Later that afternoon, I went to visit Entropy Car Sales, which sells well-maintained cars from the Entropy rental fleet after a year or two of use. I am very familiar with the place, because it was there, a few years ago, that I originally purchased the used Altima. The car itself seemed to recognize the location too. It's engine sounded especially smooth as we pulled in, and after I got out, it started up on its own and drove itself right into the corral, where it began to nuzzle a blindingly white 2008 Nissan Versa. I took the Versa out for a spin myself, while my Altima negotiated its own trade-in deal with the sales staff. They were so pleased to see it come home that they offered $5650 right off the bat, without any discussion. I didn't have to think too long about that: I actually did experience a tingling feeling in my nether regions this time, but it came from the checkbook in my pocket.

So, now I am the owner of a blindingly white 2008 Versa. Its color is very helpful, because it is so small that if it were darker I would have difficulty finding it in my carport. I find that driving something the size of a skate-board is stimulating, a tonic for the old fight-or-flight reflex that had grown dull in my nervous system during recent years.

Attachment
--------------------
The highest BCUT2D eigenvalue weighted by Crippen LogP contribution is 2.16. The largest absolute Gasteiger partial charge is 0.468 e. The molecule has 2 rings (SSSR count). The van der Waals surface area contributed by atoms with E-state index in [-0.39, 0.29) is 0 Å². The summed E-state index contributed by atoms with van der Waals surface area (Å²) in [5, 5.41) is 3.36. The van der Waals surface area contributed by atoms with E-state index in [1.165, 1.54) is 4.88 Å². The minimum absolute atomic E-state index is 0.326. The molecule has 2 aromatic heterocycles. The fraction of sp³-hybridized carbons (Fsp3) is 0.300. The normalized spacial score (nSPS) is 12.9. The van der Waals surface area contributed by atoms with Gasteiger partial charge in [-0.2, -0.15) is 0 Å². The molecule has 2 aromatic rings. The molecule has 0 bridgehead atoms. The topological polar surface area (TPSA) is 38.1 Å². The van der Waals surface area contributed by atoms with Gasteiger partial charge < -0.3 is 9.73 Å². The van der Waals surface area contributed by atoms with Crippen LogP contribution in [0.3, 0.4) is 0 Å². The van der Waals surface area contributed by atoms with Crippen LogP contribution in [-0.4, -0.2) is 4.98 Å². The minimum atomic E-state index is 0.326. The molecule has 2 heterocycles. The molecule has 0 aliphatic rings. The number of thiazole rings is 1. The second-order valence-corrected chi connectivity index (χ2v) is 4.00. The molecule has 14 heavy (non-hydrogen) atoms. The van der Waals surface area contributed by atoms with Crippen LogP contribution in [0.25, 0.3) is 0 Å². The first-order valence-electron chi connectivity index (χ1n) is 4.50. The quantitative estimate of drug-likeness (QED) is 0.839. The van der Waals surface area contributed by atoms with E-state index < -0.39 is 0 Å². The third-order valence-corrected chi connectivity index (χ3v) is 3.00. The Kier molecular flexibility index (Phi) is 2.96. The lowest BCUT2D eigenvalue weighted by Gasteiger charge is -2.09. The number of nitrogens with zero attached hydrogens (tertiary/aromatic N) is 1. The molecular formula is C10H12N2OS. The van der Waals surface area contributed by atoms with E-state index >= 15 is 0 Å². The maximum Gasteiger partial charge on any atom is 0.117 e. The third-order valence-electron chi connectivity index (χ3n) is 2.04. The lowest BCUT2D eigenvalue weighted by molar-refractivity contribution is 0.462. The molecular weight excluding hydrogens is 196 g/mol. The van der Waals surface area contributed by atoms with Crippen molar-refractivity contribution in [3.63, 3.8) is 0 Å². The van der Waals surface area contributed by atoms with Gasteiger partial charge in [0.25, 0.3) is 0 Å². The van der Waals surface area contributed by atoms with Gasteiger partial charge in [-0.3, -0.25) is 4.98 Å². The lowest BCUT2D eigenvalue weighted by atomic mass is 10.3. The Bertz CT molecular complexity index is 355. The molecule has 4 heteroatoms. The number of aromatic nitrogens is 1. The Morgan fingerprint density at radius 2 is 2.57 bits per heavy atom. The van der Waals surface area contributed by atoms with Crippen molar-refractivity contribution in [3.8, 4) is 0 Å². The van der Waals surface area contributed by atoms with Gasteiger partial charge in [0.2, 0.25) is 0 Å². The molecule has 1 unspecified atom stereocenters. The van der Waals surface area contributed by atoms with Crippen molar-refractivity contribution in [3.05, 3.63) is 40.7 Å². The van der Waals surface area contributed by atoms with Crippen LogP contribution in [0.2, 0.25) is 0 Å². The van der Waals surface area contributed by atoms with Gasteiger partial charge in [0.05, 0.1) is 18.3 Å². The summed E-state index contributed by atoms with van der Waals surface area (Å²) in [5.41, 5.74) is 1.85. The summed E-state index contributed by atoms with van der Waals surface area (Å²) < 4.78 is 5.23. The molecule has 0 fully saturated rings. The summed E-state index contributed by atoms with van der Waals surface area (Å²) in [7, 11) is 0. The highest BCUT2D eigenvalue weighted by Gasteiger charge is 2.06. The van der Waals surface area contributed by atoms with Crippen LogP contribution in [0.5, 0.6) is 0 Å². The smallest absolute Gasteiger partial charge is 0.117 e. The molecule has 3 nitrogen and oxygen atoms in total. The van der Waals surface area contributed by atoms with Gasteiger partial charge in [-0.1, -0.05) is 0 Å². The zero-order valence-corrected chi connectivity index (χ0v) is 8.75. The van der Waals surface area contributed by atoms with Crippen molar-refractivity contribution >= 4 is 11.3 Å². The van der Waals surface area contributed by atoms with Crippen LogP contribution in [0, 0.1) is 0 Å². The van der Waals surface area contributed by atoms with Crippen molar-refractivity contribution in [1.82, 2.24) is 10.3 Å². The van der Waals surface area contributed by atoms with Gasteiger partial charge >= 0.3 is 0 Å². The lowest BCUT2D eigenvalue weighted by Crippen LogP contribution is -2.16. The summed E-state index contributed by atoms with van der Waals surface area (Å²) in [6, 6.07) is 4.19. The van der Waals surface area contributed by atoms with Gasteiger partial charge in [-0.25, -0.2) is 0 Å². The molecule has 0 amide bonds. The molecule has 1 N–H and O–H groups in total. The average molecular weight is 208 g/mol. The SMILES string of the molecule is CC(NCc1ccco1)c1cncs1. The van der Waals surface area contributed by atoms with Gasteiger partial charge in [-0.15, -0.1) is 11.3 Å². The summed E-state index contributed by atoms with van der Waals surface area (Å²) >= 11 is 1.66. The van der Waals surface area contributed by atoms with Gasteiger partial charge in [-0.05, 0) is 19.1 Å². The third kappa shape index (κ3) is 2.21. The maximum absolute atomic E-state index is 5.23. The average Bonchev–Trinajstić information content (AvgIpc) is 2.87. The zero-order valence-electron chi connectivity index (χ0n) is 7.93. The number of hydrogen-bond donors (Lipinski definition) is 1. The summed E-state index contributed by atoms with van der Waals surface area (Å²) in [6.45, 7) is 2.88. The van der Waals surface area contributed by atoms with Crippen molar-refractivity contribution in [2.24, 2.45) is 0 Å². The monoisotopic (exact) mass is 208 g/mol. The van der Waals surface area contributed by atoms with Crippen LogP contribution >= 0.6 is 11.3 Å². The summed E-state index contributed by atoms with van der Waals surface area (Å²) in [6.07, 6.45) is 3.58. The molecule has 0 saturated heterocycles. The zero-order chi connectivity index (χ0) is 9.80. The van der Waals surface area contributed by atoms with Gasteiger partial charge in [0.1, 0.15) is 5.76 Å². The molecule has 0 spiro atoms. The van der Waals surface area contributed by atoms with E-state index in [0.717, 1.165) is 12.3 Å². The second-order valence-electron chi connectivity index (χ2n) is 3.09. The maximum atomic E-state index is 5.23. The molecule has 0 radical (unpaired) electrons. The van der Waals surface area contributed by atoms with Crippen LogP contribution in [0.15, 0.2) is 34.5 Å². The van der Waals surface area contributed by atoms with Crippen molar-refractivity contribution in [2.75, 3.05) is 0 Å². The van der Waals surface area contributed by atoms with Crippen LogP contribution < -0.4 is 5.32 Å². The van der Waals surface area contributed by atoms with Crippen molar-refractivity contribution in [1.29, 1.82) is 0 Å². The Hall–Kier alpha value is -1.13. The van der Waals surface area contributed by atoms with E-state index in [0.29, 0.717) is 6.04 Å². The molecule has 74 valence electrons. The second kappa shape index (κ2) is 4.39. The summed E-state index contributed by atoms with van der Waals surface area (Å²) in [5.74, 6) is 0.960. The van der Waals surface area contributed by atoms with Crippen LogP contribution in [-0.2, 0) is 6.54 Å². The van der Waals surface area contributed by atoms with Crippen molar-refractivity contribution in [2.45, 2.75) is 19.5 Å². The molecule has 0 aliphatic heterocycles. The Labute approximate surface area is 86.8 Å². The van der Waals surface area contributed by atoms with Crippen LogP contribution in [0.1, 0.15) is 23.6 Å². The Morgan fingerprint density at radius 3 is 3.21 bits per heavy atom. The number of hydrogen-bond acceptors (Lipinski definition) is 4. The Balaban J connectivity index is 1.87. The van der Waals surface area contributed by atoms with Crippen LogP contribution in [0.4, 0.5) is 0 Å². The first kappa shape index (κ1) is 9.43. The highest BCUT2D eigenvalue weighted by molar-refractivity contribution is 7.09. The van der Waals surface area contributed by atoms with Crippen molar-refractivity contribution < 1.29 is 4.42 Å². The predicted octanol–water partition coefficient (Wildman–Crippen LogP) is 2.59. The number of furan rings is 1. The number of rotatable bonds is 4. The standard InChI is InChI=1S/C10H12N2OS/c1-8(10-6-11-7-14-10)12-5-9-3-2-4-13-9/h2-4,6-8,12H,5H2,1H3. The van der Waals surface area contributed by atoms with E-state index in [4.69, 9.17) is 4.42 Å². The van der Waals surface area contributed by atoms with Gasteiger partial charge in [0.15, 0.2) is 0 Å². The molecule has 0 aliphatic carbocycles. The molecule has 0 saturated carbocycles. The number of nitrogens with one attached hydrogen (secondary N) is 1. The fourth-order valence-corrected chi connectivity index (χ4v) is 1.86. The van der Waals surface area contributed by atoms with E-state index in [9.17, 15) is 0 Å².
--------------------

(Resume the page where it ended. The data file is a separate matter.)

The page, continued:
But the car seems to have nervous troubles of its own. Last night, as I was sitting in my easy chair, I suddenly heard a series of deafening horn blasts from my driveway. I raced out the door, to discover my new car honking its own horn and frantically blinking its own headlights, as if in great distress. What was I to do? Fortunately, Entropy Car Sales had given me a curious, fob-like thing with buttons on it, attached to the same ring as the car key, so I pressed the red button. This had a calming effect on the vehicle, apparently the automotive equivalent of a Valium, if not of electroshock therapy.

I fear that my Versa may have a touch of dissociative identity disorder (DSM-IV Codes 300.14). Like some other small autos, it suffers a morbid fear that it is about to be kidnapped and subjected to an auto-da-fé. I suppose the two of us will have to consult a therapist. I'd hate to have my car start honking and blinking like crazy sometime while we are hurtling together through the streets. What could I do then, except maybe try to calm it down with old Russian proverbs? Such as: "A horse has four legs, but still it stumbles."

--- Dr. Phage